English (his native tongue) by dictating to the young monk who served as
his scribe. It is said that he passed away chanting the doxology “Glory be
to the Father and to the Son and to the Holy Spirit.”
Pope Leo XIII named Saint Bede a Doctor of the Church. He is
renowned as the most important historian of the Church in England and is
the patron saint of scholars. His feast day is May 25.
Philip understood very well Jesus’ words: “If you love me,
you will keep my commandments.” We learn of Philip’s
devotion to prayer, evangelizing and healing in the region
of Samaria; made up of communities that would not be
very receptive to the followers of Jesus. Philip is a model
steward, living his discipleship day by day in the Lord
without being obstructed by feelings of what cost his
actions might entail. Good stewards summon the courage
to proclaim the Lord and to serve Him by ministering to
others. As an Easter people, eager to rejoice in the Lord, it
is important to reflect on how we are living out our own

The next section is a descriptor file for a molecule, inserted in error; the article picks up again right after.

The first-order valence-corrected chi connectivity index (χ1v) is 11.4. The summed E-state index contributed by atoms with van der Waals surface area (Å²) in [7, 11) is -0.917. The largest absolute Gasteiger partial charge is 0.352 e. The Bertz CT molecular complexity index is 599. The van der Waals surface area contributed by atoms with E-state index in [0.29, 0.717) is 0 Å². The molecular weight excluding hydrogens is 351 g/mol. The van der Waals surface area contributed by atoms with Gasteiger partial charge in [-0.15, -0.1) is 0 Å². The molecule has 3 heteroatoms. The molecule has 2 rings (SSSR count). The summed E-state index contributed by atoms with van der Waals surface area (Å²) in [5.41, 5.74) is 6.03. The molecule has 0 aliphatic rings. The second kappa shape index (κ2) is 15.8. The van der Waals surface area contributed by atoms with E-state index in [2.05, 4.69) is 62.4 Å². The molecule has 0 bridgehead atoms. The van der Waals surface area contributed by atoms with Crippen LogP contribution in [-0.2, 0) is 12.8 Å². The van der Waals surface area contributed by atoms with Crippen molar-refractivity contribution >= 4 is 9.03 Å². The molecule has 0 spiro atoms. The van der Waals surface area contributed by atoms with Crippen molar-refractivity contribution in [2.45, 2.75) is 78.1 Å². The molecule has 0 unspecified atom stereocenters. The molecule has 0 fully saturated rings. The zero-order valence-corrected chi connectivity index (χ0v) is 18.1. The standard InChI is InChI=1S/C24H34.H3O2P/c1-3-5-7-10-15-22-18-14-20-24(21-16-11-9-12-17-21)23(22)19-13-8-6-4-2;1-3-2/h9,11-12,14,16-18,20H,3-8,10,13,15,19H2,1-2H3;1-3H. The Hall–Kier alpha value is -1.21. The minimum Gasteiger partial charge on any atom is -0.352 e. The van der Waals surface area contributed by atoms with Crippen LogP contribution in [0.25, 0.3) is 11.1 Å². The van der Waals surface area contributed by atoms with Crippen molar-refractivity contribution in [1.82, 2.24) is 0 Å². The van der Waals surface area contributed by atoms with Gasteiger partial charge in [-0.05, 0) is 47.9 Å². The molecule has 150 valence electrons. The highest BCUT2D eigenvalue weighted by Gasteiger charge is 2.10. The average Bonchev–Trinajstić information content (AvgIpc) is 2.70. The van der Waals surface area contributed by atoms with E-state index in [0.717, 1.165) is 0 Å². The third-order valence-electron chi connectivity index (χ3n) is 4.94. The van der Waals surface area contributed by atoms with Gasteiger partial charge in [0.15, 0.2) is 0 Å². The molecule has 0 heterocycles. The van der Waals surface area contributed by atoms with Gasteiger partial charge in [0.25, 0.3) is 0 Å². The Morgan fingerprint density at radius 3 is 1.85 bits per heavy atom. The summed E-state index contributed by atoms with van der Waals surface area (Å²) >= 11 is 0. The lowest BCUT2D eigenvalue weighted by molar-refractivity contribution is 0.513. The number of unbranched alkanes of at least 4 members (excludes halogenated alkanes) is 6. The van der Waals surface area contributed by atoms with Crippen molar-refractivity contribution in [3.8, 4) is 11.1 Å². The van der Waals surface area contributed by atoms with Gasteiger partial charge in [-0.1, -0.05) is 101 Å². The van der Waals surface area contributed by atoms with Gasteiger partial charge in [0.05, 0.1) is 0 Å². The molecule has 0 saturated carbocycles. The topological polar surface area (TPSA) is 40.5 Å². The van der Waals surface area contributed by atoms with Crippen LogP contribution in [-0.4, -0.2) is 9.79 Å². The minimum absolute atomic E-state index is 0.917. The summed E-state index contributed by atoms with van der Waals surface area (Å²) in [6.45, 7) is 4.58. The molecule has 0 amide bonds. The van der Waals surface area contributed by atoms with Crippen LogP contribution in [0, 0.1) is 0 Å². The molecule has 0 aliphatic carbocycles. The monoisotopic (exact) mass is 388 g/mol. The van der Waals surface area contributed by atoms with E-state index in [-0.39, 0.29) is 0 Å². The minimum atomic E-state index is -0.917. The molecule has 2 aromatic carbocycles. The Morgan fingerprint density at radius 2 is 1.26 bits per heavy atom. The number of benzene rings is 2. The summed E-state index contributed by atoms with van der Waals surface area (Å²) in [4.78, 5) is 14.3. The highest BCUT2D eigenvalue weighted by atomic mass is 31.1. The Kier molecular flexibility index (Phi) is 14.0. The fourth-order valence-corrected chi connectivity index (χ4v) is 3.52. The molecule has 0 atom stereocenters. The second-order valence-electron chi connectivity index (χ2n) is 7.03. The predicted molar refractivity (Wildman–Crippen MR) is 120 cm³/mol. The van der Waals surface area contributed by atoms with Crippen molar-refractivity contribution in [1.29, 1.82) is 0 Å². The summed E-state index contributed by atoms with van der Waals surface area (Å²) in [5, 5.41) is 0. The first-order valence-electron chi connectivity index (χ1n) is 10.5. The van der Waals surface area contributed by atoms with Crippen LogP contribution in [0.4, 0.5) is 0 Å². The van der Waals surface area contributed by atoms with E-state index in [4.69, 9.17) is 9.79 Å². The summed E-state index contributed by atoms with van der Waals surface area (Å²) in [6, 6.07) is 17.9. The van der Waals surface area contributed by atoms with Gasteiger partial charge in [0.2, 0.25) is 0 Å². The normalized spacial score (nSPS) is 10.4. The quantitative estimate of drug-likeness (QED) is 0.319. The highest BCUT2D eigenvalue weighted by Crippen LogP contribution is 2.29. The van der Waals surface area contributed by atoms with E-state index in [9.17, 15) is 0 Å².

commitment to discipleship.
For those immersed in the secular world, Easter is long over. The pastel
bunnies, the chocolate eggs, the color-splashed jelly beans which
appeared in the marketplace so temptingly just as Christians were
beginning the fasting of Lent, have long been swept from the store
shelves to be replaced in anticipation of the next marketable holiday.
For the Christian steward, how backward this all seems. Yes, we
believe that the Paschal mystery and the life-changing events of Easter
are not over. They are not an end but a triumphal beginning, and they
have altered us in a quite radical way.
The mystery and miracle of Easter challenge us to live as different
people, as people of the Resurrection. What does this mean? For those